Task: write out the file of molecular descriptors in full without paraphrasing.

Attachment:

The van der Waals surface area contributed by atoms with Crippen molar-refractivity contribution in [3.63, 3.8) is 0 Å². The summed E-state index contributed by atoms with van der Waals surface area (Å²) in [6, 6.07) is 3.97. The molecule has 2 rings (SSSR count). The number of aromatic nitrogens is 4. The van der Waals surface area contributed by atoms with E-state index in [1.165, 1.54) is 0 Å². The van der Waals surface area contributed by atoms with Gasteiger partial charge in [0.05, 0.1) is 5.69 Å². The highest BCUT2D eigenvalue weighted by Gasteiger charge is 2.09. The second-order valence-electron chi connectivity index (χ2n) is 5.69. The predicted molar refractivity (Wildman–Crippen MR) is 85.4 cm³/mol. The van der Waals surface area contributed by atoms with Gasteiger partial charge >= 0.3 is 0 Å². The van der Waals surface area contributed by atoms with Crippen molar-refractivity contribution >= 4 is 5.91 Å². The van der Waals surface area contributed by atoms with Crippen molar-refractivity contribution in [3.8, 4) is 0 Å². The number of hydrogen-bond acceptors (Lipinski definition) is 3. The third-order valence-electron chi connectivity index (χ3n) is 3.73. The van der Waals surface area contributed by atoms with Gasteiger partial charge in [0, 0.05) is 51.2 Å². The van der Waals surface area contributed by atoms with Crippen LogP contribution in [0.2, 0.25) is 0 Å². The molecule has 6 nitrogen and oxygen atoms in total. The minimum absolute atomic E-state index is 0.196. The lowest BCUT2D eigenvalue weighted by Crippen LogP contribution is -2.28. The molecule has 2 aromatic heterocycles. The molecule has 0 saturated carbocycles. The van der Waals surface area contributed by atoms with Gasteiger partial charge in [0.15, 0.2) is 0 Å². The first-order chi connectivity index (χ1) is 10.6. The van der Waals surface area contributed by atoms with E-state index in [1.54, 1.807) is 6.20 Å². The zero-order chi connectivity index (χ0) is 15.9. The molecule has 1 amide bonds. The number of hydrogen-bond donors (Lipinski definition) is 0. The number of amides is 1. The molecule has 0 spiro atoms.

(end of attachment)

The van der Waals surface area contributed by atoms with Crippen molar-refractivity contribution in [3.63, 3.8) is 0 Å². The summed E-state index contributed by atoms with van der Waals surface area (Å²) in [6, 6.07) is 3.97. The molecule has 2 rings (SSSR count). The number of aromatic nitrogens is 4. The van der Waals surface area contributed by atoms with E-state index in [1.165, 1.54) is 0 Å². The van der Waals surface area contributed by atoms with Gasteiger partial charge in [0.05, 0.1) is 5.69 Å². The highest BCUT2D eigenvalue weighted by Gasteiger charge is 2.09. The second-order valence-electron chi connectivity index (χ2n) is 5.69. The predicted molar refractivity (Wildman–Crippen MR) is 85.4 cm³/mol. The van der Waals surface area contributed by atoms with Gasteiger partial charge >= 0.3 is 0 Å². The van der Waals surface area contributed by atoms with Crippen molar-refractivity contribution >= 4 is 5.91 Å². The van der Waals surface area contributed by atoms with Crippen molar-refractivity contribution in [3.8, 4) is 0 Å². The number of hydrogen-bond acceptors (Lipinski definition) is 3. The third-order valence-electron chi connectivity index (χ3n) is 3.73. The van der Waals surface area contributed by atoms with Gasteiger partial charge in [0, 0.05) is 51.2 Å². The van der Waals surface area contributed by atoms with Crippen LogP contribution in [0.2, 0.25) is 0 Å². The molecule has 6 nitrogen and oxygen atoms in total. The minimum absolute atomic E-state index is 0.196. The lowest BCUT2D eigenvalue weighted by Crippen LogP contribution is -2.28. The molecule has 2 aromatic heterocycles. The molecule has 0 saturated carbocycles. The van der Waals surface area contributed by atoms with Gasteiger partial charge in [0.15, 0.2) is 0 Å². The first-order chi connectivity index (χ1) is 10.6. The van der Waals surface area contributed by atoms with E-state index in [1.54, 1.807) is 6.20 Å². The zero-order chi connectivity index (χ0) is 15.9. The molecule has 1 amide bonds. The number of hydrogen-bond donors (Lipinski definition) is 0. The number of amides is 1. The molecule has 0 spiro atoms.